Greed is good and fitfully funny in John Landis' filigree, "Susan's Plan." This yarn of a woman out to murder her ex-husband and collect on his insurance policy is largely nonsensical, but Landis keeps the action antic, which is almost enough to sweep pic's myriad shortcomings under the carpet. Independently made lightweight suspenser is a niche theatrical outing with modest B.O. potential but a longer sales life in cable rotation and as a subsequent video rental.
Greed is good and fitfully funny in John Landis’ filigree, “Susan’s Plan.” This yarn of a woman out to murder her ex-husband and collect on his insurance policy is largely nonsensical, but Landis keeps the action antic, which is almost enough to sweep pic’s myriad shortcomings under the carpet. Independently made lightweight suspenser is a niche theatrical outing with modest B.O. potential but a longer sales life in cable rotation and as a subsequent video rental.
Story hits the ground running with Susan (Nastassja Kinski) and current squeeze Sam (Billy Zane), an insurance salesman, plotting the demise of her reprehensible former husband, Paul (Adrian Paul). Sam recruits Bill (Michael Biehn) and Steve (Rob Schneider), marginals who owe him a favor, to do the job, while Susan enlists her hairdresser, Betty (Lara Flynn Boyle), to lure the victim to a fateful appointment. When Paul arrives for an early morning assignation, the low-rent gunmen jump out in stocking caps and plug him three times at pointblank range.
But this is supposed to be a comedy, so, naturally, the bullets miss every vital organ. Plan B is to have lunkheaded biker — and sometime beau of Betty — Bob (Dan Aykroyd) sneak into intensive care and smother the recuperating Paul with a pillow. Meanwhile, Betty is to keep the attending physician occupied by every means possible. And just to complicate matters, Sam’s former spouse and company boss, Penny (Lisa Edelstein), gets wind of the scheme and demands sexual favors and a slice of the action.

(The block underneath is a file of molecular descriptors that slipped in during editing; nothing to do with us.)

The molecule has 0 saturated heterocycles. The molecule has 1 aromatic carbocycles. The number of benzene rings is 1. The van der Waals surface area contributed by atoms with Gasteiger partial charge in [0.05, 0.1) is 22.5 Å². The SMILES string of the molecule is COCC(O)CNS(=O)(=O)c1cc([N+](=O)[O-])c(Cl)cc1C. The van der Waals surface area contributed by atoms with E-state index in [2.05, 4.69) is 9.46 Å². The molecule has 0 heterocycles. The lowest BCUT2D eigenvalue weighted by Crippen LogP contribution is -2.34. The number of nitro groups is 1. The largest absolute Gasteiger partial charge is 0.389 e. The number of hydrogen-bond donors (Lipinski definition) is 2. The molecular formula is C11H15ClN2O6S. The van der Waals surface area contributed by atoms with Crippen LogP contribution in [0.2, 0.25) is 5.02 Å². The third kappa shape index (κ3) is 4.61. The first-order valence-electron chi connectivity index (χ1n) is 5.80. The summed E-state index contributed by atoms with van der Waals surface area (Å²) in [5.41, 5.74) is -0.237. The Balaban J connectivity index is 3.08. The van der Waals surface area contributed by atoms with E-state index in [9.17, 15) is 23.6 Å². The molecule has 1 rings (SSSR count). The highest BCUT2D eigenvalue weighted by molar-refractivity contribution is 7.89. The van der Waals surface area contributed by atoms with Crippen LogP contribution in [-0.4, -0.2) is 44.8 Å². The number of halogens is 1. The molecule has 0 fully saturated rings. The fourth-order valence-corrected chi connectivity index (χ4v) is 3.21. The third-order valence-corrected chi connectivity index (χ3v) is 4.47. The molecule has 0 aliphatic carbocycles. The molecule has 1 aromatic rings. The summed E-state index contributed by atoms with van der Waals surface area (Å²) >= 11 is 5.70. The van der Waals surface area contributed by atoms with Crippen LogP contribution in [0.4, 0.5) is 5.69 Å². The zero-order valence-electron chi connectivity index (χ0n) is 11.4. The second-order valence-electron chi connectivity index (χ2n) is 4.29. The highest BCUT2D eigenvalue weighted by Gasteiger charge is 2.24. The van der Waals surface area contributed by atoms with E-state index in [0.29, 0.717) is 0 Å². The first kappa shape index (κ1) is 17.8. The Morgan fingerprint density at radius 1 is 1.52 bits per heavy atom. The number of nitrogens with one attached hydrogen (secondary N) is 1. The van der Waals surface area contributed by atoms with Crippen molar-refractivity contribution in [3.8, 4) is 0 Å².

Mixing murder and comedy requires considerable sleight of hand, such as that demonstrated in the 1938 Warners Edward G. Robinson starrer “A Slight Case of Murder” and the Ealing classic “Kind Hearts and Coronets.” In the case of “Susan’s Plan,” the problem lies in the script, which simply doesn’t hold water. The biggest gulp to swallow is why, three years after divorce, Paul increases his insurance premium and leaves Susan as beneficiary.
Landis attempts to drive through plot holes and character inconsistencies with a series of dream-sequence gags that only compounds the level of confusion. Writer-director appears to be grasping for some painful truth about love and money cloaked in humor, but misses his mark.
He is, however, an accomplished technician, and scene by scene, “Susan’s Plan” is highly watchable. Helmer brings his characteristic bouncy energy to the story, as well as a graceful, fluid camera style that enlivens familiar Hollywood locations.
Landis also has a game, charismatic cast, with Biehn one of the highlights, playing against type as a thick, unkempt con. Boyle is also a standout among the principals as a seeming dolt who turns out to be the most savvy of the motley crew. The delightful supporting players include the lusty Edelstein, Bill Duke as a bedraggled bloodhound and Landis signature director cameos, here from Stuart Gordon, Randall Kleiser and Adam Rifkin.